Demand for galvanized sheet has grown strongly in accordance with increasingly severe requirements of ultimate users for particular characteristics and quality. This demand, coming at a time when the majority of the steel industry’s products are finding fewer outlets, has been able to develop due to the introduction of higher-quality galvanized sheet, with varied coatings, providing precise mechanical characteristics and surface conditions. These products have outlets in the building, domestic appliances, metallic furniture, and automobile industries…

What Role for the Z-High in Aluminum Mills?

In 2001, Jupiter Aluminum placed a contract with Sendzimir for a Z-High® mill. More commonly associated with steels, what is the Z-High® and what can it do for aluminum rollers? In 1943, the United States was fully engaged in World War II. Armament production was essential, and the steel company Armco, in Middletown, Ohio, had been asked to find a way to roll 3.5% oriented-grain silicon steel down to 0.002 inch for the production of small transformers that would make airborne radar possible. Armco’s engineers tried a number of different approaches, but nothing worked. Even the narrow 4-high mill with very small diameter sapphire rolls failed because the high lateral force caused the rolls to snap in the middle.

Z-High Mill for Aluminum

Sendzimir mills have traditionally been associated with the superior cold rolling of hard-to-roll materials such as stainless steel. What is not so readily apparent is that this concept is being profitably applied to hard aluminum alloys, such as those containing 3 to 5 percent magnesium. Moreover, a version of the Sendzimir Z-high mill has recently been optimized for aluminum rolling by incorporating slightly larger work rolls in order to allow for greater draft reductions inherent in the breaking down of aluminum.

Positional Sprayboards

Being able to change work rolls quickly and without damaging the strip or the equipment is important. Sendzimir therefore developed a modification to the sprayboards that uses hydraulic cylinders to raise or lower individual sprays, thus pushing the strip out of the way of the work roll to be changed. This modification facilitates work roll change when the strip is in the mill by making the rolls more accessible.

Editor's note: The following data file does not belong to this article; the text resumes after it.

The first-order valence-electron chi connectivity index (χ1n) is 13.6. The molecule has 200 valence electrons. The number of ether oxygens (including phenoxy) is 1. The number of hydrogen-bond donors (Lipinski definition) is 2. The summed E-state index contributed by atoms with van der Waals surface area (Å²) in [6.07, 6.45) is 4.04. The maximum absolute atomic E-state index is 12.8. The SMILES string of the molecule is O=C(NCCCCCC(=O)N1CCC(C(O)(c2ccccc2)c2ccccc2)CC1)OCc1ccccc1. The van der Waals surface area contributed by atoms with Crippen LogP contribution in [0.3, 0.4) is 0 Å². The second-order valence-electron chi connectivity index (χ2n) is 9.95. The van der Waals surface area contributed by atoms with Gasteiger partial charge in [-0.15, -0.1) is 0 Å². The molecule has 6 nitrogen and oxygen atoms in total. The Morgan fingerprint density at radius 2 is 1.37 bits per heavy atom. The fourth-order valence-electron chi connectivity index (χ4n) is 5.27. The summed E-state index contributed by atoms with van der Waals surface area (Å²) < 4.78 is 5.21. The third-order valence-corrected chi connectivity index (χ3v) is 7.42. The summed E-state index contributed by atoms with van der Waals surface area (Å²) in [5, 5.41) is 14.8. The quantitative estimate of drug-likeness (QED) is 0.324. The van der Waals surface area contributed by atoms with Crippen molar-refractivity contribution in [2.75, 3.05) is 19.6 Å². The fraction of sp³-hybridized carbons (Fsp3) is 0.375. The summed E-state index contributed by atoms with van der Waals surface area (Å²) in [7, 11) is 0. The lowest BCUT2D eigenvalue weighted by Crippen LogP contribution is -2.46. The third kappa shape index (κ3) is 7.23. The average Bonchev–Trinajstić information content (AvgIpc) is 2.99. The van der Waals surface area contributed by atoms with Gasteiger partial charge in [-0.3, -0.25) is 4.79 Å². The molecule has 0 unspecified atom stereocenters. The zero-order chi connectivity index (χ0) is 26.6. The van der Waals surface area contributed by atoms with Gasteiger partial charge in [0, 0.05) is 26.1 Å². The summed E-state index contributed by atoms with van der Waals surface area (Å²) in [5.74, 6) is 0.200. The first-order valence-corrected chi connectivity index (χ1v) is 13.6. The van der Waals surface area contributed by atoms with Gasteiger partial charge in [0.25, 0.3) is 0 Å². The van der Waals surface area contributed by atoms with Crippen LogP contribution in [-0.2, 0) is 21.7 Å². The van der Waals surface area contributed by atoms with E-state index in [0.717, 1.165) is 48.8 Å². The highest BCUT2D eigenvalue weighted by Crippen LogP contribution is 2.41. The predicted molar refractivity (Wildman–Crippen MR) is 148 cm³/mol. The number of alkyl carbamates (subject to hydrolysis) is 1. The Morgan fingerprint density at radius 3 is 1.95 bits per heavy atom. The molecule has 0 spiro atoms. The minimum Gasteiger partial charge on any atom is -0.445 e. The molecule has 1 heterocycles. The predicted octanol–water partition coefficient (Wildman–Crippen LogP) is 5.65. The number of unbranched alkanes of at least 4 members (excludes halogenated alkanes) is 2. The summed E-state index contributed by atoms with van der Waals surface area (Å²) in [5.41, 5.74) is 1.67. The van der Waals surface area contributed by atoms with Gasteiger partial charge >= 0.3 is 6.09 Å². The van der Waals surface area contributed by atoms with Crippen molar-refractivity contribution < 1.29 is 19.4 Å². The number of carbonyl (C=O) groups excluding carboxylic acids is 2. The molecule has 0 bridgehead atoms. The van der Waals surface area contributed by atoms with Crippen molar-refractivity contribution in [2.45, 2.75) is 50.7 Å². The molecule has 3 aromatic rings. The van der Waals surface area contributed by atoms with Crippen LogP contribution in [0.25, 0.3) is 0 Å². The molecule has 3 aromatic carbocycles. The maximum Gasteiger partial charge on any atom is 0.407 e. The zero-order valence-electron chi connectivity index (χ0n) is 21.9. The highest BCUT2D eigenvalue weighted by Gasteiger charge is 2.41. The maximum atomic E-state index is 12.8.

20-High Mill Nomenclature

Mill Section Nomenclature Designations

Sendzimir 20-high cluster mills commonly carry the prefix ZR, which stands for “Zimna,” the Polish word for “cold,” and “reversing.” This prefix was used the first time to describe Silesia’s first reduction mill. The numbers, and sometimes letters, following this prefix describe the mill’s geometry, the relative size of its work roll, and the widest strip that the mill can roll.

The number immediately following the “ZR” indicates the mill “section” size comprising a combination of the backing bearings, the work rolls, and so on. For example, a ZR 23 has backing bearings with a diameter of 8.858 inches (225 mm) and work rolls with a diameter of 1.578 inches (40 mm). A ZR 32, on the other hand, has backing bearings of 1.875 inches (48mm) in diameter and work rolls of 0.250 inches (6.5mm) in diameter. The significance of the difference is that a ZR 23 can roll ferrous and nonferrous materials down to a minimum gauge of 0.002 inches (50 microns), while a ZR 32 can roll ultrathin nonferrous foil down to 0.0001 inches (2.5 microns), which is 20 times thinner!